Using gunship helicopters and heavy artillery in densely populated areas, the Pakistani military expanded its operations today, approaching the headquarters of the local Taliban in the country's volatile northwest.
The military campaign, although not officially announced, has extended into the Swat Valley, where the Taliban and the army already have fought each other twice. Although the provincial government says it wants to salvage a peace deal it signed with the Taliban in February, that deal appeared to be in tatters, and the army gave hints it will unleash a large campaign in Swat in the near future.
The fight in Swat will help determine how serious and able the Pakistani army is to defeat a Taliban entrenched within the population, and whether the government has the will to take on a well-funded and well-armed Taliban.
The military campaign expanded as Asif Ali Zardari made his first official trip to the United States as Pakistani president. During a joint meeting with Secretary of State Hillary Clinton and Afghan President Hamid Karzai, Zardari promised that "we are up to the challenge, because we are the democracy, and democracy is the only cure to this challenge."
But the United States has expressed doubts about the government's will power and about the military's abilities. Many of the hundreds of thousands of residents who are fleeing the area also question the military's ability to defeat the Taliban. They do not support the militants, but many of the dozen people interviewed by ABC News today said they did not support the military either because it has caused heavy civilian casualties in the past.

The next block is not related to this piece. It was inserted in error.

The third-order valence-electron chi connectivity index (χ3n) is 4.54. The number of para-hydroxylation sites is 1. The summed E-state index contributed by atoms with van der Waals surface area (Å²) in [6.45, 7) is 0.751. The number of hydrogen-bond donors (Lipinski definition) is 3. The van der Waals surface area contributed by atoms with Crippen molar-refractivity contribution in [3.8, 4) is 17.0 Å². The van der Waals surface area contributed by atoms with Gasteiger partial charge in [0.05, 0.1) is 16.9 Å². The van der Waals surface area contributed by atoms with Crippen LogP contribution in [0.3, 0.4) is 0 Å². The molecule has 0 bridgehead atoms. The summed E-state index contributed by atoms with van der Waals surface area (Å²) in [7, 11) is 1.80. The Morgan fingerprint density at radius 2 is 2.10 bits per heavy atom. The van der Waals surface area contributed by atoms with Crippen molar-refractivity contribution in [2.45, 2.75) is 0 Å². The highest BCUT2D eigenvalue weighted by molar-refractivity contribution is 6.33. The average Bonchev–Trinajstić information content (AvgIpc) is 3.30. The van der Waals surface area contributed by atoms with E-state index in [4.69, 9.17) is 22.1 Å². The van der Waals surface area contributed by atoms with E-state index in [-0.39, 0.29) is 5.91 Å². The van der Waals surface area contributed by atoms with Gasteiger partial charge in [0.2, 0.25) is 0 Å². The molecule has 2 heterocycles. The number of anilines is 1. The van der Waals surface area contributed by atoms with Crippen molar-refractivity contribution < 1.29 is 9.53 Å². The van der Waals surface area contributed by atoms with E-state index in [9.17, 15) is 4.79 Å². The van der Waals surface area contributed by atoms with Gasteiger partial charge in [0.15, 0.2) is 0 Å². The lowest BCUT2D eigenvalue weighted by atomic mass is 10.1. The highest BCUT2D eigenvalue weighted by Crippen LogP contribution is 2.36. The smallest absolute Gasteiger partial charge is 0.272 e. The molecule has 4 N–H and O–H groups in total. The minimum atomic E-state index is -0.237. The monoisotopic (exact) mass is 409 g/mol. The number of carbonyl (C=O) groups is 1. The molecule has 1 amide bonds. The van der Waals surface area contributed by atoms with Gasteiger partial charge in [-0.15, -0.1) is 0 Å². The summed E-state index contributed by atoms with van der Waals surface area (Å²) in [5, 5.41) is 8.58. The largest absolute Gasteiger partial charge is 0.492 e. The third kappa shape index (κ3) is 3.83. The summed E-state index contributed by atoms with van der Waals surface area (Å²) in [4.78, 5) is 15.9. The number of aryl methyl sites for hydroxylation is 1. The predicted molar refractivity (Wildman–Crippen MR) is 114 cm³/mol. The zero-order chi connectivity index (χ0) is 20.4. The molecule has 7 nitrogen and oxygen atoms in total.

"Ordinary people are leaving because they getting killed," said Noor Islam, speaking about the military campaign as he walked with his family from a district between Swat and Islamabad. "You never know where the bomb will fall."
The Pakistani government says it fears as many as half a million residents will be forced to leave their homes, pushed out by fear of the Taliban or fear of a heavy-handed military that has only recently taken up counterinsurgency training.
Indeed, in the only battle in which the army fought and declared victory against the Taliban -- in the Bajaur tribal area -- it destroyed some 80 percent of the homes in the area, creating destruction that will take three years to rebuild, according to the local administrator in Bajaur. The provincial government opted for a peace deal over continuing a military operation, in part because it couldn't withstand political pressure caused by civilian casualties.
"It's history repeating itself," says Samina Ahmed, the Pakistan country director of the International Crisis Group. "This is not a military that is trained to do counterinsurgency or has the ability to understand how to deal with ... local dynamics on the ground."
The past two campaigns against the Taliban, both of which ended in the local government choosing to pursue peace deals, failed to dislodge the militants.
But this time, the military says it has more popular support following public incidents of the Taliban imposing particularly cruel justice, including the public whipping of a 17-year-old girl that was caught on camera. The military, this time, also promises to finish the job, and it recently asked the local government to evacuate the local population so it could enter the area with heavy weapons.